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Mastering Informal Letter Writing for IELTS: Tips, Examples and Structure

Informal Letters

For creating informal letters, adopt a close-to-spoken-English style. These letters are suitable for friends, family members, or colleagues you communicate with. Feel free to use contractions, abbreviations, and a more relaxed tone, but ensure your writing remains coherent.

There are 4 main types of informal letters that are given in the exam. You’ll receive only 1 of them:

  • Letter of invitation: party, dinner, celebration
  • Letter of request: asking questions, asking for advice, asking for help
  • Letter of thanks or appreciation
  • Letter of suggestion: suggesting ideas, plans, solutions

Model answer

Task 1

A friend has agreed to look after your house while you are on holiday. Write a letter to your friend.

In your letter:

  • give contact details for when you are away
  • give instructions about how to care for your pet
  • describe other household duties

Write at least 150 wors. You do NOT need to write any addresse. Begin your letter as follows:

Dear ....

Source: https://takeielts.britishcouncil.org/take-ielts/prepare/free-ielts-practice-tests/writing/general-training/task-1.

An example of a strong informal letter presented by the British Council:

Dear Carolyn,

Thank you for agreeing to house-sit for me. If you need to contact me during my holiday, I’ll be staying at the Imperial Hotel in Bundaberg. If it’s urgent, however, please ring my mobile phone, which I’ll keep with me at all times. I’ve written the numbers on a sticky note which I’ve left on the fridge.

My cat needs to be fed twice daily so each morning and evening put a handful of cat biscuits in his dish. You will find these in the kitchen pantry. Also, please check throughout the day to make sure he has fresh water. You can give him a small bowl of milk in the evening.

I would like you to water my plants, too. The indoor ones in the lounge only need water once every few days but the plants on the balcony need to be watered daily unless there has been heavy rain. Finally, for security, please clear my mail box every day and keep the outside lights on at night.

I look forward to seeing you on my return.

Yours,

Katie

👆 Pay attention to the blue – topic-specific vocabulary, green – linkers, brown – grammatical structures.

The examiner’s comment:

  • Task achievement : The response addresses all three bullet points and the candidate states their purpose directly. The tone is informal and appropriate throughout the letter. 9.0
  • Coherence and cohesion: Organisation is logical and relevant for an informal letter, there is clear progression thorough it. Ideas are arranged coherently with a range of cohesive devices and referencing [however | these | also | finally]. 9.0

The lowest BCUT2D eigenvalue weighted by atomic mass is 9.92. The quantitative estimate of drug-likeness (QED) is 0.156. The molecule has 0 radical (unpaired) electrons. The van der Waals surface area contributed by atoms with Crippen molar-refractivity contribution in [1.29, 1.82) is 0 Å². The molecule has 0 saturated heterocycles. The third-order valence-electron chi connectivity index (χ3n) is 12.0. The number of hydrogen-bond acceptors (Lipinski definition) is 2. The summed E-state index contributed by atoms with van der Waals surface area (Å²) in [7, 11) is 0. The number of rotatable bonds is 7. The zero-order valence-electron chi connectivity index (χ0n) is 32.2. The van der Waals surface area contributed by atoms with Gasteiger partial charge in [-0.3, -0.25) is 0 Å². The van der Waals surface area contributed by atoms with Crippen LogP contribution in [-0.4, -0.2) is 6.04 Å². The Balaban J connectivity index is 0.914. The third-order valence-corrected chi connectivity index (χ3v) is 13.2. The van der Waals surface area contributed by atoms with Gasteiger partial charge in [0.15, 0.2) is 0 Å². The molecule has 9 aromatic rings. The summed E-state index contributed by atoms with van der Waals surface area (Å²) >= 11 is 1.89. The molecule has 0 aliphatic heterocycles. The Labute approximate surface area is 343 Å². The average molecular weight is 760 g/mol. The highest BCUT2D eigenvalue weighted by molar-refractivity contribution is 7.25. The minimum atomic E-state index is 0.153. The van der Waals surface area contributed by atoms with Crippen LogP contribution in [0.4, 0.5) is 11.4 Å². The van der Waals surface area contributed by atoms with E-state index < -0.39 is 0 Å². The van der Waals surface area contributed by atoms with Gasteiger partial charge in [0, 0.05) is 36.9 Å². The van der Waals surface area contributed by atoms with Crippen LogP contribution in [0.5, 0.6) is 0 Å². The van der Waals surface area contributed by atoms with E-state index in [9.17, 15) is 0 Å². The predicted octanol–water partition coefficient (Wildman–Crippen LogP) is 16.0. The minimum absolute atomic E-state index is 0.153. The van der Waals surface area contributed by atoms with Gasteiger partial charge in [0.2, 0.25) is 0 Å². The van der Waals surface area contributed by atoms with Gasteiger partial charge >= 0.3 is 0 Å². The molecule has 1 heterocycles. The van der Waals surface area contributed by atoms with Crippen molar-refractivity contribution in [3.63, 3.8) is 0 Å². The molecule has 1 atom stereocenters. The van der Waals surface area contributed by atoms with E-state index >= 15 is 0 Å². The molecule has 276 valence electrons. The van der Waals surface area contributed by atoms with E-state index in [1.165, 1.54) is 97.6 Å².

• Lexical resource: The range of vocabulary is wide, with very skilful use [house-sit | handful | for security | look forward to | on my return]. 9.0
  • Grammatical range and accuracy: The grammar includes a variety of complex grammatical structures, with numerous long sentences containing a number of clauses [ If you need... I’ll be staying | I’ve written| needs to be fed |unless there has been]. 9.0
  • Writing band score : 9.0

👆 TIP. Use this structure to get a high score for task achievement:

  • .Greeting: Dear Carolyn,
  • Opening statement (introduction/purpose): Thank you for agreeing to house-sit for me.
  • Response to the 1st bullet point: If you need to contact me during my holiday, I’ll be staying at the Imperial Hotel in Bundaberg. If it’s urgent, however, please ring my mobile phone, which I’ll keep with me at all times. I’ve written the numbers on a sticky note which I’ve left on the fridge.
  • Response to the 2nd bullet point: My cat needs to be fed twice daily so each morning and evening put a handful of cat biscuits in his dish. You will find these in the kitchen pantry. Also, please check throughout the day to make sure he has fresh water. You can give him a small bowl of milk in the evening.
  • Response to the 3rd bullet point: I would like you to water my plants, too. The indoor ones in the lounge only need water once every few days but the plants on the balcony need to be watered daily unless there has been heavy rain. Finally, for security, please clear my mail box every day and keep the outside lights on at night.
  • Closing sentence: I look forward to seeing you on my return.
  • Closing phrase: Yours,
  • Your first name: Katie

👆 The number of paragraphs depends on the task and your description.

👆 TIPS on Linkers:

  1. Use at least 2-3 informal or neutral cohesive devices, for example:

  • also
  • First / second / finally
  • One more thing, …
  • Just one final thing.
  • Anyway, ... / actually, ...
  • As for …

👆 TIPS on Vocabulary:

  1. Use informal expressions throughout your letter.

Examples:

  1. Opening statements: I've been meaning to write for ages. Sorry for having been out of touch for a short while. I thought I'd drop you a line. I wanted to update you on my ... Sorry for not writing for so long. etc.